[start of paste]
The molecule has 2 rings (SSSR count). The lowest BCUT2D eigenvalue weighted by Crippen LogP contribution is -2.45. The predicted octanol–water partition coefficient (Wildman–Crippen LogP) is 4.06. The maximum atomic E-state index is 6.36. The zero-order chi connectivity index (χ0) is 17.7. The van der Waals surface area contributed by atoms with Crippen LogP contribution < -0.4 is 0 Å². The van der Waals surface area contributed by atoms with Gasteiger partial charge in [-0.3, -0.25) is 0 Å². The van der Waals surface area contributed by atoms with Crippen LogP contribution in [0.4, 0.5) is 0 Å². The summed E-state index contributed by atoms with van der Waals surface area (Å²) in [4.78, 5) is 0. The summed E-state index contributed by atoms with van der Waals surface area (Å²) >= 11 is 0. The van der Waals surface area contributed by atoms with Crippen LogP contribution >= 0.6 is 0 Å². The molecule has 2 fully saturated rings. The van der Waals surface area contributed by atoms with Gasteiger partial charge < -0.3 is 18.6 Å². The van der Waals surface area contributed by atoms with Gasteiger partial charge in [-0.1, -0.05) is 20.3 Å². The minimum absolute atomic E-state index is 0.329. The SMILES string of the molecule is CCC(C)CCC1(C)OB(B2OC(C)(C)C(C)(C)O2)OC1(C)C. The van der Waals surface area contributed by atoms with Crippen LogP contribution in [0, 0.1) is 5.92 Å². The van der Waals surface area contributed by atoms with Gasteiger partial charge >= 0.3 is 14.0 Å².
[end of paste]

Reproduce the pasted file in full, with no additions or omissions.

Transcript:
The molecule has 2 rings (SSSR count). The lowest BCUT2D eigenvalue weighted by Crippen LogP contribution is -2.45. The predicted octanol–water partition coefficient (Wildman–Crippen LogP) is 4.06. The maximum atomic E-state index is 6.36. The zero-order chi connectivity index (χ0) is 17.7. The van der Waals surface area contributed by atoms with Crippen LogP contribution < -0.4 is 0 Å². The van der Waals surface area contributed by atoms with Gasteiger partial charge in [-0.3, -0.25) is 0 Å². The van der Waals surface area contributed by atoms with Crippen LogP contribution in [0.4, 0.5) is 0 Å². The summed E-state index contributed by atoms with van der Waals surface area (Å²) in [4.78, 5) is 0. The summed E-state index contributed by atoms with van der Waals surface area (Å²) >= 11 is 0. The van der Waals surface area contributed by atoms with Crippen LogP contribution >= 0.6 is 0 Å². The molecule has 2 fully saturated rings. The van der Waals surface area contributed by atoms with Gasteiger partial charge < -0.3 is 18.6 Å². The van der Waals surface area contributed by atoms with Gasteiger partial charge in [-0.1, -0.05) is 20.3 Å². The minimum absolute atomic E-state index is 0.329. The SMILES string of the molecule is CCC(C)CCC1(C)OB(B2OC(C)(C)C(C)(C)O2)OC1(C)C. The van der Waals surface area contributed by atoms with Crippen LogP contribution in [0, 0.1) is 5.92 Å². The van der Waals surface area contributed by atoms with Gasteiger partial charge >= 0.3 is 14.0 Å².